As established at trial, police began investigating Cooper after neighbors complained he was prostituting women from his apartment complex, and conducted an undercover operation that led to the recovery of the victims, one day before Cooper had scheduled them to travel to Los Angeles, California, where Cooper also operated his prostitution and erotic massage enterprise. When questioned by law enforcement, Cooper claimed that the victims cleaned apartments for him, and characterized his relationship with them as that of an “older brother.” Evidence at trial included records from Backpage.com advertising the victims’ services, and Facebook communications confirming that Cooper recruited the victims on false and fraudulent pretenses, revealing the true nature of his erotic massage and prostitution enterprise only after the victims arrived in the United States.

“The successful prosecution and decades-long sentence imposed on Jeffrey Cooper illustrate the international impact of law enforcement’s united efforts to combat human trafficking – whether by fraud, force or otherwise,” said Acting U.S. Attorney Benjamin G. Greenberg. “The U.S. Attorney’s Office will continue to bring to justice those individuals who knowingly exploit others for their own personal profit.”
[…]
“We are committed to working with our law enforcement partners to prevent situations where vulnerable individuals are exploited in human trafficking schemes such as this,” said Christian Schurman, acting director of the State Department’s Diplomatic Security Service (DSS). “Because of our global presence, DSS is positioned to work with U.S. and foreign law enforcement to stop those that would manipulate instruments of international travel to profit from selling human beings in this way.”

The case was investigated by HSI and DSS, with assistance from the Prosecutor General’s Office in Kazakhstan; the FBI Legal Attaché Office in Astana, Kazakhstan; the Justice Department’s Office of International Affairs, the Miami Dade Police Department and the North Bay Village, Florida, Police Department. The case was prosecuted by Assistant U.S. Attorney Seth M. Schlessinger, who was previously with the Southern District of Florida and is now with the Eastern District of Pennsylvania, and Trial Attorney Matthew T. Grady of the Civil Rights Division’s Human Trafficking Prosecution Unit.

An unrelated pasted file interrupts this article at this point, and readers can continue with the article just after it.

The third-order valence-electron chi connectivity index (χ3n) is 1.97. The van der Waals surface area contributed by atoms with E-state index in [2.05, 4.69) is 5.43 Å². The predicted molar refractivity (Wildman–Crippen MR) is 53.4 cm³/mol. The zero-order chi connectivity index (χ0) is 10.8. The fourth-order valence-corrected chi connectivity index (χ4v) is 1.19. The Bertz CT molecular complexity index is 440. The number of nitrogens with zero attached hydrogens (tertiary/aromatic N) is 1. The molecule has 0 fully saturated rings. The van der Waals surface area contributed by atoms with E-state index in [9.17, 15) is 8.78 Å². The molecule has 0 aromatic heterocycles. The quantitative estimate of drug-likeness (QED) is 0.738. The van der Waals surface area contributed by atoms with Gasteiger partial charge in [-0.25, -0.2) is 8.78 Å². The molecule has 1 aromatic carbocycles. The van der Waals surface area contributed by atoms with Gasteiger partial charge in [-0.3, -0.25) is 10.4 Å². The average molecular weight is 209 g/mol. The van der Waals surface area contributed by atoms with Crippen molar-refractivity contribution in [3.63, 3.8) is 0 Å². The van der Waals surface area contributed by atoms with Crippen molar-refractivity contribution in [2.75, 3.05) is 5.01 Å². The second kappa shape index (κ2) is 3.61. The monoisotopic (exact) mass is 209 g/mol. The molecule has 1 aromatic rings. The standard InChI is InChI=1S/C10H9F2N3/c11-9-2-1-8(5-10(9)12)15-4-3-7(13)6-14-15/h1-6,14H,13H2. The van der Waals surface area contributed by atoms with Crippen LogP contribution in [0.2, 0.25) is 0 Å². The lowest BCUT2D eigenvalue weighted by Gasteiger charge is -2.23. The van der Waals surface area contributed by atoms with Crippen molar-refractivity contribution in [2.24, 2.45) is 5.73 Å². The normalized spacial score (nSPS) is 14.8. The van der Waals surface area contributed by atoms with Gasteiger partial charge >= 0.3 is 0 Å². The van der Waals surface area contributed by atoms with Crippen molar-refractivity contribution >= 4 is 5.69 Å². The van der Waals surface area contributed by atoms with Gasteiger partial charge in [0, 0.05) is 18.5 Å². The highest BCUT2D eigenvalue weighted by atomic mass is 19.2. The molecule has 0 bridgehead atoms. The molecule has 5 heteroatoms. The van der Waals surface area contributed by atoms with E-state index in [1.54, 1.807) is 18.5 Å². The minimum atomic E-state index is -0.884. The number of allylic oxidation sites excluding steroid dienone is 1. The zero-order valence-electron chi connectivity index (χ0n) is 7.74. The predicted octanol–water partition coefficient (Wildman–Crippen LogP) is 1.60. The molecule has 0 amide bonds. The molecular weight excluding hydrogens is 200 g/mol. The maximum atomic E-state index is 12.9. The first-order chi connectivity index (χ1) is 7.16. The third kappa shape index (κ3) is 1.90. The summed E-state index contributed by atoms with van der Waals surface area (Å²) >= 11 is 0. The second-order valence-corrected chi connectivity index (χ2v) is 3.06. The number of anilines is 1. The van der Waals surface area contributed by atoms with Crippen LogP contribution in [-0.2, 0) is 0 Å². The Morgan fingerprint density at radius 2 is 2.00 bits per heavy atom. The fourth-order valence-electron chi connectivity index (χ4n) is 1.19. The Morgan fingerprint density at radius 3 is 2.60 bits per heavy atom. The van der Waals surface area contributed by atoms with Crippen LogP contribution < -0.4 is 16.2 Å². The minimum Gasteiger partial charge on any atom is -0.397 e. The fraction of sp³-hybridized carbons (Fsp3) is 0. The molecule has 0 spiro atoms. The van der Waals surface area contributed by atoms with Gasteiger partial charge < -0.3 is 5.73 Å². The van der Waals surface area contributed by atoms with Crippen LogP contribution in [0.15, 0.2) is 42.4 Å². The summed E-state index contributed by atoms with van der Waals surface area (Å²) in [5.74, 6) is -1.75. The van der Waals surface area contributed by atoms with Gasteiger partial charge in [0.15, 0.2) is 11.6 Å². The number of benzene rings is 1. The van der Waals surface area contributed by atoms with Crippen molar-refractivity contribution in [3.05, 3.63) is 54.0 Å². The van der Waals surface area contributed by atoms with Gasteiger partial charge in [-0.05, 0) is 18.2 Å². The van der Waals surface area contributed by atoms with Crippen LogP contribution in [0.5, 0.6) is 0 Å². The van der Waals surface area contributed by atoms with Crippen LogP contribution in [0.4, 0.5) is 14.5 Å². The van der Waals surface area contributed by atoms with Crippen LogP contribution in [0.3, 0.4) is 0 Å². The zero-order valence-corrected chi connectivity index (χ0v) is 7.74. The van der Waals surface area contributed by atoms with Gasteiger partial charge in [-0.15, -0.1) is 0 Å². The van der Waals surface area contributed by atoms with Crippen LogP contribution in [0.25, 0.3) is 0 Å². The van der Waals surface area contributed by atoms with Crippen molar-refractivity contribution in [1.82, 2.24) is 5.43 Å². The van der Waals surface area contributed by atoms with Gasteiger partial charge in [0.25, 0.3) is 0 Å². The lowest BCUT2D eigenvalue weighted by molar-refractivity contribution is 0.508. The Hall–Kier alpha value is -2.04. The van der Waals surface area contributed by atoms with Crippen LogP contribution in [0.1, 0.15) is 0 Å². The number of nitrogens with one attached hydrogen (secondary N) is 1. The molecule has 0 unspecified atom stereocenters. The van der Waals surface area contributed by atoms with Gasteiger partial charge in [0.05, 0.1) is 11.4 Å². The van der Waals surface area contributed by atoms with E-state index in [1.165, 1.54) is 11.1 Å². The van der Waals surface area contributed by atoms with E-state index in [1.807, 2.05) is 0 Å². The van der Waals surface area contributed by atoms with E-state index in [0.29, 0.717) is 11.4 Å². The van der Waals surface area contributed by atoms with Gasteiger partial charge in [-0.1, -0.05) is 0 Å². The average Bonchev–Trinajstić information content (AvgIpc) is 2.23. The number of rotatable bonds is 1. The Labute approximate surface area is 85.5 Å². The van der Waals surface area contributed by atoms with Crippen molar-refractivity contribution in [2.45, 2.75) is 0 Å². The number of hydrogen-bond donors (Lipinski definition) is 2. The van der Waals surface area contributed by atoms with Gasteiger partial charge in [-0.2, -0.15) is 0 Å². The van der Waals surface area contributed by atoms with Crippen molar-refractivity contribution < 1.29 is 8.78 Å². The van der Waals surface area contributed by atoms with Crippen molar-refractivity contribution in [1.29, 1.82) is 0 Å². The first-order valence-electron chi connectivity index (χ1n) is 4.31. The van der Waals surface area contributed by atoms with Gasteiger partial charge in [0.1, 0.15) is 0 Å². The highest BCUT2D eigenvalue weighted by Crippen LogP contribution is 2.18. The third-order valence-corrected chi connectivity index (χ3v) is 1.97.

Related court documents and information may be found on the website of the District Court for the Southern District of Florida at www.flsd.uscourts.gov or on http://pacer.flsd.uscourts.gov.  Some of the documents including the complaint are also available online here through plainsite.org.

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Dear SecState Tillerson: Congrats on 737 Cost Savings, But Don’t Ditch Your Press Corps on #Turkey Trip

Posted: 3:01 am ET
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On March 23, the State Department reiterated during the Daily Press Briefing Secretary Tillerson’s excuse for ditching his traveling press:

[H]e was clear and he’s spoken about this in his interviews – is that he is committed to a smaller footprint. That’s not to say – let me be clear – that we’re not going to look at taking any press in future trips. I’m not saying that at all. But he is committed to a smaller footprint. And with respect to the trip to Asia, the space constraints on the plane did not allow, frankly, for a press contingent. So we worked with — [snip] So we work with our embassies. I think it is. And I can get into this. I don’t – we don’t need to have this out here, but I’m happily – happy to talk to you about this offline. But there’s a significant cost savings to taking the smaller plane, but that smaller plane requires – or has minimal seating.

Secretary Tillerson cited “cost savings” in using a smaller aircraft ( a 737), which apparently also “flies faster”; presumably in comparison to the 757 previously used by his predecessors?

We don’t know much about airplanes, so you know we’ve got to take a look, right?

Here is the current secstate’s 737 | C-40 B/C via af.mil:

The C-40 B/C is based upon the commercial Boeing 737-700 Business Jet. The body of the C-40 is identical to that of the Boeing 737-700, but has winglets. Both models have state of the art avionics equipment, integrated GPS and flight management system/electronic flight instrument system and a heads up display. Heading the safety equipment list is the traffic collision avoidance system and enhanced weather radar. The aircraft is a variant of the Boeing next generation 737-700, and combines the 737-700 fuselage with the wings and landing gear from the larger and heavier 737-800. The basic aircraft has auxiliary fuel tanks, a specialized interior with self-sustainment features and managed passenger communications. The cabin area is equipped with a crew rest area, distinguished visitor compartment with sleep accommodations, two galleys and business class seating with worktables.